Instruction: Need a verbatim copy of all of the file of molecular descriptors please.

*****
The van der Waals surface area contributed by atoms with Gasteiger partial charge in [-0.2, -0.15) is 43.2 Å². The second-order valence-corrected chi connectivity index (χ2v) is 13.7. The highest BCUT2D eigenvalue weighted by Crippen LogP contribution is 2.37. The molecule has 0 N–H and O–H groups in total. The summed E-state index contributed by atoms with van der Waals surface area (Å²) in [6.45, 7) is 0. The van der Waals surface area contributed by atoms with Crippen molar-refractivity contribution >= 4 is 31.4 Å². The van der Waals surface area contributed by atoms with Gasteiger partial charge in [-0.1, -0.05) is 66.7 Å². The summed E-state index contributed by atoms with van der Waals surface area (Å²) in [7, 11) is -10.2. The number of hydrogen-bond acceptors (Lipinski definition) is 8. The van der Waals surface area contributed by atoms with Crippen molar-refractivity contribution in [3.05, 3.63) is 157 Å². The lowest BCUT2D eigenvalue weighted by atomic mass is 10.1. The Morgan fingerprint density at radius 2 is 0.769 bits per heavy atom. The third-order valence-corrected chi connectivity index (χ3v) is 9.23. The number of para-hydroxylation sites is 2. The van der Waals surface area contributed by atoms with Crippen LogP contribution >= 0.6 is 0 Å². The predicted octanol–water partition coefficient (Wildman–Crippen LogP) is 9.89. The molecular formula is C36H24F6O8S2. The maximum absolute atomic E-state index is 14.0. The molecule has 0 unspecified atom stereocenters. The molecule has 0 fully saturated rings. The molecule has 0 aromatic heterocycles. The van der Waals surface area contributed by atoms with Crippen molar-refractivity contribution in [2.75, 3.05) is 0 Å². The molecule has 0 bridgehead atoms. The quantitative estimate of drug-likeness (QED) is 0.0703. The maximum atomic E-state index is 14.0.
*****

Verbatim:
The van der Waals surface area contributed by atoms with Gasteiger partial charge in [-0.2, -0.15) is 43.2 Å². The second-order valence-corrected chi connectivity index (χ2v) is 13.7. The highest BCUT2D eigenvalue weighted by Crippen LogP contribution is 2.37. The molecule has 0 N–H and O–H groups in total. The summed E-state index contributed by atoms with van der Waals surface area (Å²) in [6.45, 7) is 0. The van der Waals surface area contributed by atoms with Crippen molar-refractivity contribution >= 4 is 31.4 Å². The van der Waals surface area contributed by atoms with Gasteiger partial charge in [-0.1, -0.05) is 66.7 Å². The summed E-state index contributed by atoms with van der Waals surface area (Å²) in [7, 11) is -10.2. The number of hydrogen-bond acceptors (Lipinski definition) is 8. The van der Waals surface area contributed by atoms with Crippen molar-refractivity contribution in [3.05, 3.63) is 157 Å². The lowest BCUT2D eigenvalue weighted by atomic mass is 10.1. The Morgan fingerprint density at radius 2 is 0.769 bits per heavy atom. The third-order valence-corrected chi connectivity index (χ3v) is 9.23. The number of para-hydroxylation sites is 2. The van der Waals surface area contributed by atoms with Crippen LogP contribution >= 0.6 is 0 Å². The predicted octanol–water partition coefficient (Wildman–Crippen LogP) is 9.89. The molecular formula is C36H24F6O8S2. The maximum absolute atomic E-state index is 14.0. The molecule has 0 unspecified atom stereocenters. The molecule has 0 fully saturated rings. The molecule has 0 aromatic heterocycles. The van der Waals surface area contributed by atoms with Crippen molar-refractivity contribution in [2.75, 3.05) is 0 Å². The molecule has 0 bridgehead atoms. The quantitative estimate of drug-likeness (QED) is 0.0703. The maximum atomic E-state index is 14.0.